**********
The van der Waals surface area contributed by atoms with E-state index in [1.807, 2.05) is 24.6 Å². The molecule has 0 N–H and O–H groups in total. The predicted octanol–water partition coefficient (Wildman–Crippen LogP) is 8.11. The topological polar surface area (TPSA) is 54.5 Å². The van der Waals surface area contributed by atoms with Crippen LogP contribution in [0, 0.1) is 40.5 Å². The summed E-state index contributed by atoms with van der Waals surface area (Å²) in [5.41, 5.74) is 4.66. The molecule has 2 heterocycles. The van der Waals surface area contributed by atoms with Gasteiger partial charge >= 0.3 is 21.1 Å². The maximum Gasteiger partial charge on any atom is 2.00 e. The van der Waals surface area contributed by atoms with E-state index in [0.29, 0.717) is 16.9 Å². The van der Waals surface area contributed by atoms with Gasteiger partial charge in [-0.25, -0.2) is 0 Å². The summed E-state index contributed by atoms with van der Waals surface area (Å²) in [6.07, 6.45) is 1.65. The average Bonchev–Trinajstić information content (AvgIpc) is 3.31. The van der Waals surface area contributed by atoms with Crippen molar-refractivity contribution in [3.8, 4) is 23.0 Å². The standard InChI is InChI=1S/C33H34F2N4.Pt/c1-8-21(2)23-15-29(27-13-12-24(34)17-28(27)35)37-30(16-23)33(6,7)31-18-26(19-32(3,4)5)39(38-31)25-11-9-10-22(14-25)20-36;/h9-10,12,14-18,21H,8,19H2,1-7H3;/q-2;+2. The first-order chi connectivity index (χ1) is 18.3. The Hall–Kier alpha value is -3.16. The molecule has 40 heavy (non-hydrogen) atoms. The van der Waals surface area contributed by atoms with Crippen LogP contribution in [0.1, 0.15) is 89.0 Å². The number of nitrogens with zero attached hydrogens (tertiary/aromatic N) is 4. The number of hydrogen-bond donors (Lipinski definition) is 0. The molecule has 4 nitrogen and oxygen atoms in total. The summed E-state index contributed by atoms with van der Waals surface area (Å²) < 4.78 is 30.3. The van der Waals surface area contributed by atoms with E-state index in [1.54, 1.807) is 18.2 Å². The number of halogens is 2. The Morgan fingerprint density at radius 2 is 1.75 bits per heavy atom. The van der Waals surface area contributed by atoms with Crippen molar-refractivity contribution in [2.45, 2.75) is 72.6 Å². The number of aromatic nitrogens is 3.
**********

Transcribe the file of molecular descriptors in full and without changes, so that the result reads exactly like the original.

The van der Waals surface area contributed by atoms with E-state index in [1.807, 2.05) is 24.6 Å². The molecule has 0 N–H and O–H groups in total. The predicted octanol–water partition coefficient (Wildman–Crippen LogP) is 8.11. The topological polar surface area (TPSA) is 54.5 Å². The van der Waals surface area contributed by atoms with Crippen LogP contribution in [0, 0.1) is 40.5 Å². The summed E-state index contributed by atoms with van der Waals surface area (Å²) in [5.41, 5.74) is 4.66. The molecule has 2 heterocycles. The van der Waals surface area contributed by atoms with Gasteiger partial charge >= 0.3 is 21.1 Å². The maximum Gasteiger partial charge on any atom is 2.00 e. The van der Waals surface area contributed by atoms with E-state index in [0.29, 0.717) is 16.9 Å². The van der Waals surface area contributed by atoms with Gasteiger partial charge in [-0.25, -0.2) is 0 Å². The summed E-state index contributed by atoms with van der Waals surface area (Å²) in [6.07, 6.45) is 1.65. The average Bonchev–Trinajstić information content (AvgIpc) is 3.31. The van der Waals surface area contributed by atoms with Crippen molar-refractivity contribution in [3.8, 4) is 23.0 Å². The standard InChI is InChI=1S/C33H34F2N4.Pt/c1-8-21(2)23-15-29(27-13-12-24(34)17-28(27)35)37-30(16-23)33(6,7)31-18-26(19-32(3,4)5)39(38-31)25-11-9-10-22(14-25)20-36;/h9-10,12,14-18,21H,8,19H2,1-7H3;/q-2;+2. The first-order chi connectivity index (χ1) is 18.3. The Hall–Kier alpha value is -3.16. The molecule has 40 heavy (non-hydrogen) atoms. The van der Waals surface area contributed by atoms with Crippen LogP contribution in [0.1, 0.15) is 89.0 Å². The number of nitrogens with zero attached hydrogens (tertiary/aromatic N) is 4. The number of hydrogen-bond donors (Lipinski definition) is 0. The molecule has 4 nitrogen and oxygen atoms in total. The summed E-state index contributed by atoms with van der Waals surface area (Å²) < 4.78 is 30.3. The van der Waals surface area contributed by atoms with E-state index in [1.54, 1.807) is 18.2 Å². The number of halogens is 2. The Morgan fingerprint density at radius 2 is 1.75 bits per heavy atom. The van der Waals surface area contributed by atoms with Crippen molar-refractivity contribution in [2.45, 2.75) is 72.6 Å². The number of aromatic nitrogens is 3.